No divorce is entirely benign. There’s pain, heartache, anger, fierce disagreement, and intense stress. The end of a marriage brings out the worst in good people, and everyone has moments when they’re not at their best.
But sometimes, the frustration, negativity, and squabbling go well beyond the range of an average divorce—or even a typical high-conflict divorce—and turn genuinely toxic.
This scenario is called a malignant divorce.
Like cancer, a malignant divorce comes in many forms. Some are harder to fight than others. Things may seem to deteriorate—as if someone flipped a switch suddenly.
Sometimes, a couple in a loving relationship that falls apart despite efforts to function and cooperate through a breakup becomes consumed by hostility and hatred. Pent-up rage and resentments they’ve harbored for a long time come pouring out.
But usually—and these cases can be challenging to manage—a malignant divorce occurs when one partner decides they must win at all costs.
They gaslight, manipulate, stonewall, lie, lay traps, and attempt to turn friends and family against their ex-spouse.
These behaviors may be conscious (intentionally being impossible as a punishment) or unconscious (due to stress, pain, or mental health issues, they are genuinely out of touch with reality). Either situation can be harmful, complex, and even dangerous.
The rational spouse takes the brunt—their relative health, sanity, and desire to be cooperative and fair are weaponized against them. At first, they may make excuses for their spouse’s bad behavior and try to reason with them. It may take time to realize their ex is not interested in working together on reasonable, equitable solutions.
Author and psychiatrist Dr. Mark Banschick, who first coined the phrase malignant divorce, describes four main “character types” that may appear in a hostile split.
The Victim. This spouse is confident that they have been terribly wronged. They’re consumed with a sense of injustice over what the ex has done, taken away, or cost them. Paradoxically, this causes “the victim” to become ruthless and unrelenting in punishing their ex, who becomes the actual victim.
The Control Freak. Typically, the control freak is very anxious and insecure; they handle it by planning, micromanaging, documenting every detail, and trying to catch their partner in mistakes or “incompetence” that can be used as ammunition in court. They obsess over everything, trying to guarantee total victory. In many cases, signs of this behavior were already evident in the marriage but became extreme during the divorce process.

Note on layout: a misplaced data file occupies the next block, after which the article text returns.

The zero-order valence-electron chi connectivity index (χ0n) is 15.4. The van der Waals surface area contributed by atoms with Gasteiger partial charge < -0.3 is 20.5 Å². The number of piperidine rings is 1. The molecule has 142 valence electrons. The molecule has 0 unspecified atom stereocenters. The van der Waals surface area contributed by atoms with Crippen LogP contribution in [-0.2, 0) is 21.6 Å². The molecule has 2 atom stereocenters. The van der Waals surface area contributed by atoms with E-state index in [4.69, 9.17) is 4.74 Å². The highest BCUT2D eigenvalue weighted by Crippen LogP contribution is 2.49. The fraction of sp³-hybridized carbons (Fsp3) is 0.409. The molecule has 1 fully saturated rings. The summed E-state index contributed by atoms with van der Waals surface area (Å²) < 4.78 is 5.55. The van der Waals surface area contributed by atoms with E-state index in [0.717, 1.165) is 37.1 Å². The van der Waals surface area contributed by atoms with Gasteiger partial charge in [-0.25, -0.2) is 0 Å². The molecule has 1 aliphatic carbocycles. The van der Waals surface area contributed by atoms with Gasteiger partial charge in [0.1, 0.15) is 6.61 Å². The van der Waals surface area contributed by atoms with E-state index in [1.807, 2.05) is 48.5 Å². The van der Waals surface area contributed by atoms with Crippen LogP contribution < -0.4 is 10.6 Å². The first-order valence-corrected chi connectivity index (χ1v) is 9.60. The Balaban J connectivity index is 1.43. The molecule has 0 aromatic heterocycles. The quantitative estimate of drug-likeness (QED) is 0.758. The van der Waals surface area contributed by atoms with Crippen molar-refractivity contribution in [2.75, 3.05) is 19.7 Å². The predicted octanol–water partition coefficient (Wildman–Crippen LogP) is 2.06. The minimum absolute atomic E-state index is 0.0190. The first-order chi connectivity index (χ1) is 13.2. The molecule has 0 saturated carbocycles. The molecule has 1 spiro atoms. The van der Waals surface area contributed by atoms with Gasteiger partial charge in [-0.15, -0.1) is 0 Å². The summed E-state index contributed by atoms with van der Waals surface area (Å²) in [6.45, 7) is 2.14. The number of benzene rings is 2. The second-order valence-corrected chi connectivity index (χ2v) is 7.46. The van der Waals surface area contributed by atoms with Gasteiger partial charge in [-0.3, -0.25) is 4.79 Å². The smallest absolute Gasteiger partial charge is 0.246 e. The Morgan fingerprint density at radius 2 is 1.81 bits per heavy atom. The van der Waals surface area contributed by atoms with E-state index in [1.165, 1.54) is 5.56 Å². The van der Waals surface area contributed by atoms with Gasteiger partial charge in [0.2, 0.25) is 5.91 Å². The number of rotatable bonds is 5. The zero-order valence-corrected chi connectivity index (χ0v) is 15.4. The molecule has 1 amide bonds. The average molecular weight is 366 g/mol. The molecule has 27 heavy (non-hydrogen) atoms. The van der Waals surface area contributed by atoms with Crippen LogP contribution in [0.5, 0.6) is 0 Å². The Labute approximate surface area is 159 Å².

The Avenger. This person doesn’t just want to win. They want the ex to lose and suffer and are fixated on punishment.
The Narcissist. This person is self-serving, self-centered, and convinced of their superiority. They make everything about them. They’re insecure, self-righteous, prickly, and oversensitive. They think of nobody else’s needs; they disregard the love the couple once had, the life and family they built together. They bully, play hardball, slander, intimidate, dehumanize, and try to make the spouse feel crazy, weak, or small. They’re attention hogs who thrive on keeping the fire going and would instead “burn it all down” than give in. They lash out when they feel threatened.
4 Expert Tips for Surviving a Malignant Divorce:
First and foremost, if there’s any indication that your spouse’s rage could turn violent, especially if you’re living in the same house, get yourself and the children to safety. When it’s necessary to meet, choose public places during daylight hours. Know when to hang up the phone and when to call the police.
See a therapist.
The malignant divorce process will be difficult and drawn out—highly charged, emotional, painful, and frustrating. A narcissist will try to make you feel crazy. It would be best if you continued to act calmly and responsibly. Seek the support of a competent counselor to help you sort through the chaos, conflict, and upheaval of your case. It will also help you stay sane and centered for your children. Most often, the kids should be in therapy too.
Document everything—finances, interactions, events. You will need strong evidence to fight lies.
Hire an attorney who specializes in high-conflict divorce. In a malignant divorce, every detail can become a huge, contentious issue, and communication can devolve into blame, accusations, lies, and threats. It’s crucial to work with a family lawyer who is experienced in navigating the specific complexities of a malignant divorce.
Fortunately, most divorces are not malignant. But if you find yourself in this challenging situation, the skilled, compassionate, veteran attorneys at SFLG can guide you through the process and help you achieve the best possible outcome.
By Debra Schoenberg